Returning to the US onshore, rapid innovation appears to be driving down costs faster than many expected—as was the case in late 2016/early 2017—boosting recoverable resources and lowering the oil price needed to trigger increases in US crude output. Speaking at his Q4 earnings call, Halliburton’s CEO Jeff Miller said: “Rigs continue to get more efficient, but more importantly, completions intensity continues to grow with longer laterals and tighter spacing.” This improved efficiency, however, has inevitably constrained revenue and margin growth for OFSE providers in the booming sector. The delayed impact of rig increases from the first half of 2017 meant production continued to rise sharply in Q4, despite a slight fall in onshore rig numbers in the quarter. Furthermore, the rig count continued to rise in January and into February in response to higher prices.
These rapid efficiency improvements left the US Energy Information Agency (EIA) and others underestimating US output growth as crude prices rose late last year. In early February this year, growth figures between August and November 2017 were increased to almost 850,000 b/d, and the EIA currently estimates February output at 10.26 million b/d—now well above the previous US annual output record of 9.7 million b/d in 1970.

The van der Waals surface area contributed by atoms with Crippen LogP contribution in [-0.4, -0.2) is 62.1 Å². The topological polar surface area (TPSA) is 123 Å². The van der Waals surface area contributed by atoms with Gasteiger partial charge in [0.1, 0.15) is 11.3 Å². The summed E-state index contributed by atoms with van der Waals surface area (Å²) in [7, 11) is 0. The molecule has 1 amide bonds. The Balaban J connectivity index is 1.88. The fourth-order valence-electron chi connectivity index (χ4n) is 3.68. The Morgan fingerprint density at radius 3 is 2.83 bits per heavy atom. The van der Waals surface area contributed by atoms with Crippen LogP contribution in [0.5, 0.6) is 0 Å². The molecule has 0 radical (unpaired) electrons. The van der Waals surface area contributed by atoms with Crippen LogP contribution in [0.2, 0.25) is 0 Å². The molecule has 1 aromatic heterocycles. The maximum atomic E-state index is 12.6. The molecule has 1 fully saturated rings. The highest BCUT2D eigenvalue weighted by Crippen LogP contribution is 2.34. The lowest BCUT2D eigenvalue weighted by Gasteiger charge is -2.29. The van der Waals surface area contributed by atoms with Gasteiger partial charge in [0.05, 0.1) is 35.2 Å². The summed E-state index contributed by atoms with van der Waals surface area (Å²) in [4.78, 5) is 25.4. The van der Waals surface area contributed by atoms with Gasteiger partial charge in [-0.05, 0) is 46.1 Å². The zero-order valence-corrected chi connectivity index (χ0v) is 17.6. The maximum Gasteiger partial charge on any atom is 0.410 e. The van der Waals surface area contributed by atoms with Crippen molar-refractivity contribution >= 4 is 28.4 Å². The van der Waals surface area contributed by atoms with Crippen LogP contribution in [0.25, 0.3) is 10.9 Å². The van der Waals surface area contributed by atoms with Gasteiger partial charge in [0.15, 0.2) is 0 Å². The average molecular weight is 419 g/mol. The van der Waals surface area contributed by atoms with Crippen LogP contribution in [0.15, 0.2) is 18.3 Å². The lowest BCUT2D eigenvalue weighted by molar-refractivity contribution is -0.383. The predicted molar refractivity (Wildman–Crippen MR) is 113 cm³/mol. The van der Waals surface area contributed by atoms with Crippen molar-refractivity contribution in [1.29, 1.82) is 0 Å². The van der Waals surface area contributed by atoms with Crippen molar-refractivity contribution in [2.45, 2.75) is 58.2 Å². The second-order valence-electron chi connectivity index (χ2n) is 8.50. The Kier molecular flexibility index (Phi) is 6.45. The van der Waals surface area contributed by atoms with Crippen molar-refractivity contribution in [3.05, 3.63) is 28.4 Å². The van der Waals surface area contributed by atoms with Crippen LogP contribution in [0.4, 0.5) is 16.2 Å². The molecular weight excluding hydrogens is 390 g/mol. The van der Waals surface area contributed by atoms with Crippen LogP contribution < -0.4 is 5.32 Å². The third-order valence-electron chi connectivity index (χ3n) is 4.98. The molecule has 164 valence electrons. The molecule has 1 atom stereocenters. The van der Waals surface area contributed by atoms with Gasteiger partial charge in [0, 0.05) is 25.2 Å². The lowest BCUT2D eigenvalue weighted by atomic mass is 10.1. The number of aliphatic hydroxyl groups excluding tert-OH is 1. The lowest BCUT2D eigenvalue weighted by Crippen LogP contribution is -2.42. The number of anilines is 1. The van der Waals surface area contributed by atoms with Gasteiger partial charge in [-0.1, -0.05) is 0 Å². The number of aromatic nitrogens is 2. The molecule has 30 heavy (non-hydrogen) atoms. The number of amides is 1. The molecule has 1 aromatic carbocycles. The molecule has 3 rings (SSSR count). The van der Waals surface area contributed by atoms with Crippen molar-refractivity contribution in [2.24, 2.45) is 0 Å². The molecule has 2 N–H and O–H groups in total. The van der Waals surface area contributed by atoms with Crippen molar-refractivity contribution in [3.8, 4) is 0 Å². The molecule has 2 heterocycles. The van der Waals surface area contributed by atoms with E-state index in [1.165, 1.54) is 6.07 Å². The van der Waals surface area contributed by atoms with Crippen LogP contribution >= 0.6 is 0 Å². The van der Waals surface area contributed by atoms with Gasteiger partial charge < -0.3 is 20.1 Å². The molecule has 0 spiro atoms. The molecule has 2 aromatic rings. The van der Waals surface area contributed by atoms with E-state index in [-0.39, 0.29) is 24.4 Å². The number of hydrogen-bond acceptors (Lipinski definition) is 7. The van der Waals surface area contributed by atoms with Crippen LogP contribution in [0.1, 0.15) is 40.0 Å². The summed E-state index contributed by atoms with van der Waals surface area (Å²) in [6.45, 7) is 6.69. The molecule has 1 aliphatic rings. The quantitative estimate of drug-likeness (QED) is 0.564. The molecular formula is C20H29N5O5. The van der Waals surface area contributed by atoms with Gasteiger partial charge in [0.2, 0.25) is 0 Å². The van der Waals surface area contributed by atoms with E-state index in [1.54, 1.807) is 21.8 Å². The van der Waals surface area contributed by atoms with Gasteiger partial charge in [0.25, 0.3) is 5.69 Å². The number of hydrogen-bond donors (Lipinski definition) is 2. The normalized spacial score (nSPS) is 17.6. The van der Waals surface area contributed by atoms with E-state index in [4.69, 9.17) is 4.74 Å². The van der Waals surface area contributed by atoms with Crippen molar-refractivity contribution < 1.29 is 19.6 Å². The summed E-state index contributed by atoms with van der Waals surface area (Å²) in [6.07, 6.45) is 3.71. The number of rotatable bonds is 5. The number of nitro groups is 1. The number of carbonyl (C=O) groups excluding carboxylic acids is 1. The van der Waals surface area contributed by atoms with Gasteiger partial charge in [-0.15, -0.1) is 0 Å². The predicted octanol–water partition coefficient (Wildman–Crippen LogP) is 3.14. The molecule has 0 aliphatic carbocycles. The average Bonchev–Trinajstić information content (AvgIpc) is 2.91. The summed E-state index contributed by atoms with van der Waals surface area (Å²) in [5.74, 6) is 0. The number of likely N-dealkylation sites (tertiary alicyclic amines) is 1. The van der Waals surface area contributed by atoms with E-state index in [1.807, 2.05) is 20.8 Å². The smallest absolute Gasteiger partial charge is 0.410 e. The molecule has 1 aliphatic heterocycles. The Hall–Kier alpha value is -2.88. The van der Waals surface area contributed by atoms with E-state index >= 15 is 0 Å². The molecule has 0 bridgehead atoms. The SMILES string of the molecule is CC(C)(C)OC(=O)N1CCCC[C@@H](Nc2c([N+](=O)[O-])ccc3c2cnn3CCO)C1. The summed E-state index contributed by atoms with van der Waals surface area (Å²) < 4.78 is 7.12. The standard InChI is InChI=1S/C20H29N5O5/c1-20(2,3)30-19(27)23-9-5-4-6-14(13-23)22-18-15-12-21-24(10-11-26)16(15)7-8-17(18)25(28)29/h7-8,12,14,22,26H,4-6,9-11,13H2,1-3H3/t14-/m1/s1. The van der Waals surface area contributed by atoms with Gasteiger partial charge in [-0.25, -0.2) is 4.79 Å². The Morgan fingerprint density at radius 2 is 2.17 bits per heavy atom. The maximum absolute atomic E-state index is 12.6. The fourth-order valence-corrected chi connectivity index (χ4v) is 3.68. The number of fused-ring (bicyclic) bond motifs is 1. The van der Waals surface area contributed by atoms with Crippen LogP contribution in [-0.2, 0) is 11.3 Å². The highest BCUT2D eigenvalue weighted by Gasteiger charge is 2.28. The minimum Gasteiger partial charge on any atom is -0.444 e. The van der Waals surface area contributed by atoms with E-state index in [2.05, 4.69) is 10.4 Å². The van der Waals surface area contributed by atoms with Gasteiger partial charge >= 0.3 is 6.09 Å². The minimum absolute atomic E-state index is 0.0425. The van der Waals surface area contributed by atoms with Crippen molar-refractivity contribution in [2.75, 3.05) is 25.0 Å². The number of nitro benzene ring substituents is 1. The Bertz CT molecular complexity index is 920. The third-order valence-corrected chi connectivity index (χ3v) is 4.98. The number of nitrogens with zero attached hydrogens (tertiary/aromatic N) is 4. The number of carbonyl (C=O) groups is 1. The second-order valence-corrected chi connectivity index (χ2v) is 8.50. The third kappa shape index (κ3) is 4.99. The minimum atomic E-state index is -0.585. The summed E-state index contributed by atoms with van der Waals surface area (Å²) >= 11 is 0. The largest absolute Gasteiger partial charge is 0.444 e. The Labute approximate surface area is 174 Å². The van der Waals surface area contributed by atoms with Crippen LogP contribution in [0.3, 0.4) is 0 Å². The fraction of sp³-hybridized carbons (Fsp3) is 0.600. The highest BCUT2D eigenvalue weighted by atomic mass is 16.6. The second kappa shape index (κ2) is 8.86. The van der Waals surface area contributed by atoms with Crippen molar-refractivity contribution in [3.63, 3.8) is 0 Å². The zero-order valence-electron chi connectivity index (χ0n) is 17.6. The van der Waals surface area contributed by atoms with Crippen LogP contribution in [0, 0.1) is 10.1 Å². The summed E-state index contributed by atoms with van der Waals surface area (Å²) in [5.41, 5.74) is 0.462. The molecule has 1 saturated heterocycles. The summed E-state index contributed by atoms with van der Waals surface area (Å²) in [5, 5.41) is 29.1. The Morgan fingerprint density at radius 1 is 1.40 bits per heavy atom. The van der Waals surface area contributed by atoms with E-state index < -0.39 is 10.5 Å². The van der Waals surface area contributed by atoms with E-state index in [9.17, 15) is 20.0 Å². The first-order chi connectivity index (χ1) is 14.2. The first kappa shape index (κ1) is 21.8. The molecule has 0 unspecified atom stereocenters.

Looking ahead, the EIA expects that US crude output will rise to over 11 million b/d by the end of 2018, absorbing much of the anticipated global demand growth this year, and making it the world’s biggest producer ahead of Russia at 10.95 million b/d.
Set against the rising US output, OPEC compliance reached a new high in December as Venezuelan production failed to keep pace with quotas. The tighter supply led to stock draws for the third quarter running in Q4, which helped push up prices. Rising tensions in the Middle East also turned sentiment more bullish, and there is little doubt over Saudi Arabia and Russia’s commitment to supply restraint, although no decision has been made beyond 2018.